A couple of weeks ago I took an eight-mile walk in the Big Woods, some of it on what turned out to be a partially overgrown trail. Because the original plan was to walk on old woods roads and maintained trails, my field pants had been left hanging in the garage and I’d worn just plain jeans. Walking on the overgrown trail, I happened to look down and there on my pants leg was a black-legged tick. By the time I got back on an old road I’d picked nine of the ticks from my pants – and wondered if I’d missed any.
From 1970 until 2001 I’d played and worked in the Big Woods and only once found a tick anywhere on me, and that was one of the comparatively large dog ticks. Then, in the spring of 2001 a deer tick as it was called then (now re-named black-legged tick) embedded itself in my side. That was the beginning, since then I’ve had several embedded black-legged ticks each year. The total number seen crawling on my pants is now beyond remembering.
Ticks wouldn’t be anything but a yucky annoyance if they didn’t carry a number of very unpleasant diseases. Some of the diseases that ticks transmit to humans are fairly uncommon, but Lyme disease isn’t at all uncommon. Most outdoors folks have heard of Lyme disease and the debilitating problems that can result from an untreated infection – extreme fatigue, severe headaches, swollen joints and arthritis, heart problems and mental disorders. It’s not a disease that anyone should take for granted.
My field pants are regularly sprayed with the insecticide Permethrin, which is reported to have very low toxicity to mammals, be poorly absorbed through the skin once it’s dry, and rapidly inactivated if it is absorbed. Only once have I had an embedded tick following a day in the field wearing treated pants. Permethrin works – I’ve taken ticks that were crawling on my pants and put them in a specimen bottle, 10-15 minutes later they were dead.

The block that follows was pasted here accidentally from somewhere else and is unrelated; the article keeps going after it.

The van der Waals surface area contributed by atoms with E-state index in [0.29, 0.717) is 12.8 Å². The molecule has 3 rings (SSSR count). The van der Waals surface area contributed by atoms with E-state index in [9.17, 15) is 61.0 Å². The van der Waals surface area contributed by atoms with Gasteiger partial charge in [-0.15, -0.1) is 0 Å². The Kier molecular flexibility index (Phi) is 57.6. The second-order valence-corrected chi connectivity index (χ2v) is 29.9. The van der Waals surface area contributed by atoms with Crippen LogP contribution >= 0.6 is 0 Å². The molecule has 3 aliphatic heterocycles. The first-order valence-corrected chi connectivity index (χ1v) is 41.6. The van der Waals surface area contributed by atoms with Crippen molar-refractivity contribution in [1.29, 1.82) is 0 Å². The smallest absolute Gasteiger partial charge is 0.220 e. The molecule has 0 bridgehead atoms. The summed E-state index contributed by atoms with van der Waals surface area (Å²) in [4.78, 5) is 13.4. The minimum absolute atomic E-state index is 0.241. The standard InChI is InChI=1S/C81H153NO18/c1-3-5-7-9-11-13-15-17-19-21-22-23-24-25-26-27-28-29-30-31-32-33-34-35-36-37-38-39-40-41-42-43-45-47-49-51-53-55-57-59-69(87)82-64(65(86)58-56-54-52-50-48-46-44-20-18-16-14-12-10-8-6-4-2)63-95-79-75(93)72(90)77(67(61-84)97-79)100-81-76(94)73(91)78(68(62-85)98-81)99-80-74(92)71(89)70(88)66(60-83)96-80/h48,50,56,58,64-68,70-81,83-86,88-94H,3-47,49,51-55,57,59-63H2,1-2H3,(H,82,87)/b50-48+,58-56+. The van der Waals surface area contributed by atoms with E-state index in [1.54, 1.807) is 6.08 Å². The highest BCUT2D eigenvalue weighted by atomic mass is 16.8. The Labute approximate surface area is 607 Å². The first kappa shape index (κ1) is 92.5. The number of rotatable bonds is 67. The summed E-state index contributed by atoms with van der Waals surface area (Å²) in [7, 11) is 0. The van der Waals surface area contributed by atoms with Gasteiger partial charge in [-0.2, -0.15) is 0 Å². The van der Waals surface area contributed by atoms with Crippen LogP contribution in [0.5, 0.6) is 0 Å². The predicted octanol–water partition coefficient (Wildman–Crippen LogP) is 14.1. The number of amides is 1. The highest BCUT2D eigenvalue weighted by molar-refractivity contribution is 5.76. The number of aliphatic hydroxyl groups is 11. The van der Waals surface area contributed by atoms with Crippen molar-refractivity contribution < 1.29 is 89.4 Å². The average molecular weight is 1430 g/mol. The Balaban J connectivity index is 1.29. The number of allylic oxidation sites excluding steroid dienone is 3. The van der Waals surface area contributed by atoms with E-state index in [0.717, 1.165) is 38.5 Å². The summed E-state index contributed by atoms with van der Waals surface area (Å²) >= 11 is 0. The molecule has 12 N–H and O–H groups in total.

Spring and fall have been the worst times for picking up a tick since they require high humidity and tend to spend the summer on the ground in the leaf litter instead of on vegetation searching for a host.
|Adult Female and Nymph - from University of Maine|
Speaking of hosts, adult black-legged ticks spend the winter on deer, while the nymphs feed on white-footed mice and other small hosts in warmer weather. It’s those mice that carry Lyme disease and where the ticks acquire the parasite. Several studies have shown that in some areas as many as 30-40% of black-legged ticks carry the disease and that, while the numbers vary widely, there may easily be over 150 infected ticks per acre.
A couple of years ago a fiend and I had walked through a forested area when it was 34° and snowing. We got back to the car and there on my pants leg were two black-legged ticks crawling about. With a warming climate black-legged ticks may well be active year-round. So, all of us who spend time outdoors – farmers, hunters, hikers, fishermen, naturalists ... anyone – can expect to encounter ticks. But, that won’t keep me out of the woods and hopefully it won’t deter anyone else from enjoying the outdoors.